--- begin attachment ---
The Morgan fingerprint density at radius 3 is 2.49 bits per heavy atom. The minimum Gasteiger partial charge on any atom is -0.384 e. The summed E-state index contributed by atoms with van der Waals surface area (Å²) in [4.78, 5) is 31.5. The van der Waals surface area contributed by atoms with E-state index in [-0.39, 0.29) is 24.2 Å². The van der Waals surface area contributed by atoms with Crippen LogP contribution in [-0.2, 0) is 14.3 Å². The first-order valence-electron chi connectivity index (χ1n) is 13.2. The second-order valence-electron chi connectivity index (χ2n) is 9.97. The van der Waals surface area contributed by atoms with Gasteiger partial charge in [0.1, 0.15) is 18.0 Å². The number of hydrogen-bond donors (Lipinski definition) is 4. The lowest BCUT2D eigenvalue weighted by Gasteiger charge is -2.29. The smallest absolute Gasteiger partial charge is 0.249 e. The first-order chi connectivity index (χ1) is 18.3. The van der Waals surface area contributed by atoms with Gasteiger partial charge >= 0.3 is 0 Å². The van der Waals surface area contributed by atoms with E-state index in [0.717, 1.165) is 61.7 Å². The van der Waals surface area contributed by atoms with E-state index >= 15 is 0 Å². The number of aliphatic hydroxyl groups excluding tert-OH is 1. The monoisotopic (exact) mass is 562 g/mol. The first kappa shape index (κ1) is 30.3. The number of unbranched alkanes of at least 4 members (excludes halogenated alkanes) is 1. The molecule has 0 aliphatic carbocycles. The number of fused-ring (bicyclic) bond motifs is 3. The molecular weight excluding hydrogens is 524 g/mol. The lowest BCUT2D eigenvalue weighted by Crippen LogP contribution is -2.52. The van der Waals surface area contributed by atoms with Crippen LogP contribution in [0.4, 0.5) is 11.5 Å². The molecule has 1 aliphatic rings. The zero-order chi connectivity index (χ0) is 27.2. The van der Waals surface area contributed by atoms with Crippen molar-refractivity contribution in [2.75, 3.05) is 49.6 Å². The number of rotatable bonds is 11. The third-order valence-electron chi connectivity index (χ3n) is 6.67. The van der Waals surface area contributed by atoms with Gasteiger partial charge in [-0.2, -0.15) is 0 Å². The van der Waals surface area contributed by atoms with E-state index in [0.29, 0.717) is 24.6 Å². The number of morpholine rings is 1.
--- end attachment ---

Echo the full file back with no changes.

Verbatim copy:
The Morgan fingerprint density at radius 3 is 2.49 bits per heavy atom. The minimum Gasteiger partial charge on any atom is -0.384 e. The summed E-state index contributed by atoms with van der Waals surface area (Å²) in [4.78, 5) is 31.5. The van der Waals surface area contributed by atoms with E-state index in [-0.39, 0.29) is 24.2 Å². The van der Waals surface area contributed by atoms with Crippen LogP contribution in [-0.2, 0) is 14.3 Å². The first-order valence-electron chi connectivity index (χ1n) is 13.2. The second-order valence-electron chi connectivity index (χ2n) is 9.97. The van der Waals surface area contributed by atoms with Gasteiger partial charge in [0.1, 0.15) is 18.0 Å². The number of hydrogen-bond donors (Lipinski definition) is 4. The lowest BCUT2D eigenvalue weighted by Gasteiger charge is -2.29. The smallest absolute Gasteiger partial charge is 0.249 e. The first-order chi connectivity index (χ1) is 18.3. The van der Waals surface area contributed by atoms with Gasteiger partial charge >= 0.3 is 0 Å². The van der Waals surface area contributed by atoms with E-state index in [0.717, 1.165) is 61.7 Å². The van der Waals surface area contributed by atoms with E-state index >= 15 is 0 Å². The number of aliphatic hydroxyl groups excluding tert-OH is 1. The monoisotopic (exact) mass is 562 g/mol. The first kappa shape index (κ1) is 30.3. The number of unbranched alkanes of at least 4 members (excludes halogenated alkanes) is 1. The molecule has 0 aliphatic carbocycles. The number of fused-ring (bicyclic) bond motifs is 3. The molecular weight excluding hydrogens is 524 g/mol. The lowest BCUT2D eigenvalue weighted by Crippen LogP contribution is -2.52. The van der Waals surface area contributed by atoms with Crippen LogP contribution in [0.4, 0.5) is 11.5 Å². The molecule has 1 aliphatic rings. The zero-order chi connectivity index (χ0) is 27.2. The van der Waals surface area contributed by atoms with Crippen molar-refractivity contribution in [2.75, 3.05) is 49.6 Å². The number of rotatable bonds is 11. The third-order valence-electron chi connectivity index (χ3n) is 6.67. The van der Waals surface area contributed by atoms with Gasteiger partial charge in [-0.2, -0.15) is 0 Å². The van der Waals surface area contributed by atoms with E-state index in [0.29, 0.717) is 24.6 Å². The number of morpholine rings is 1.